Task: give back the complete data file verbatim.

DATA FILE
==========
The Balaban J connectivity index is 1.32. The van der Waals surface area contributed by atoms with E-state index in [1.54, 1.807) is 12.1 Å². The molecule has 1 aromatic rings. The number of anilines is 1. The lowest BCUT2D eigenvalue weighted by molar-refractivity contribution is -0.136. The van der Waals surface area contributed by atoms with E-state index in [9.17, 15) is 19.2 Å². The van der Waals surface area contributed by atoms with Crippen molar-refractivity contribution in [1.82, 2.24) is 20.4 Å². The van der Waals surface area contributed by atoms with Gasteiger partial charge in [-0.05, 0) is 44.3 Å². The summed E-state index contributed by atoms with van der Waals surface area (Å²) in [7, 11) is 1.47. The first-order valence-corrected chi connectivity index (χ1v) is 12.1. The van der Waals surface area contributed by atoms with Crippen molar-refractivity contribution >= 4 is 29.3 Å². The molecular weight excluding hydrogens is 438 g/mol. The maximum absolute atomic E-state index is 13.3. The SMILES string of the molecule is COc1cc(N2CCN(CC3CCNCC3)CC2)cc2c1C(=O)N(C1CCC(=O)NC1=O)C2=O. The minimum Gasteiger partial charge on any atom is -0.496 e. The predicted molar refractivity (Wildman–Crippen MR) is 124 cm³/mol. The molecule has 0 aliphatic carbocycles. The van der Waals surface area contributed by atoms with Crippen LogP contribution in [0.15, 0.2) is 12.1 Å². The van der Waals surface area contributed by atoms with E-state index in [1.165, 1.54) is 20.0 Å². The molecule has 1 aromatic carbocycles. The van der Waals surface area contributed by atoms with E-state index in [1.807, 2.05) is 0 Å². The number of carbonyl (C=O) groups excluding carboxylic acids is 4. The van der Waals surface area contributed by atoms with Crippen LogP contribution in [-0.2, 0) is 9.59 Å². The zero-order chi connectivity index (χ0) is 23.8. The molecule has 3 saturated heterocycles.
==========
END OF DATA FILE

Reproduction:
The Balaban J connectivity index is 1.32. The van der Waals surface area contributed by atoms with E-state index in [1.54, 1.807) is 12.1 Å². The molecule has 1 aromatic rings. The number of anilines is 1. The lowest BCUT2D eigenvalue weighted by molar-refractivity contribution is -0.136. The van der Waals surface area contributed by atoms with E-state index in [9.17, 15) is 19.2 Å². The van der Waals surface area contributed by atoms with Crippen molar-refractivity contribution in [1.82, 2.24) is 20.4 Å². The van der Waals surface area contributed by atoms with Gasteiger partial charge in [-0.05, 0) is 44.3 Å². The summed E-state index contributed by atoms with van der Waals surface area (Å²) in [7, 11) is 1.47. The first-order valence-corrected chi connectivity index (χ1v) is 12.1. The van der Waals surface area contributed by atoms with Crippen molar-refractivity contribution >= 4 is 29.3 Å². The molecular weight excluding hydrogens is 438 g/mol. The maximum absolute atomic E-state index is 13.3. The SMILES string of the molecule is COc1cc(N2CCN(CC3CCNCC3)CC2)cc2c1C(=O)N(C1CCC(=O)NC1=O)C2=O. The minimum Gasteiger partial charge on any atom is -0.496 e. The predicted molar refractivity (Wildman–Crippen MR) is 124 cm³/mol. The molecule has 0 aliphatic carbocycles. The van der Waals surface area contributed by atoms with Crippen LogP contribution in [0.15, 0.2) is 12.1 Å². The van der Waals surface area contributed by atoms with E-state index in [1.165, 1.54) is 20.0 Å². The molecule has 1 aromatic carbocycles. The van der Waals surface area contributed by atoms with E-state index in [1.807, 2.05) is 0 Å². The number of carbonyl (C=O) groups excluding carboxylic acids is 4. The van der Waals surface area contributed by atoms with Crippen LogP contribution in [-0.2, 0) is 9.59 Å². The zero-order chi connectivity index (χ0) is 23.8. The molecule has 3 saturated heterocycles.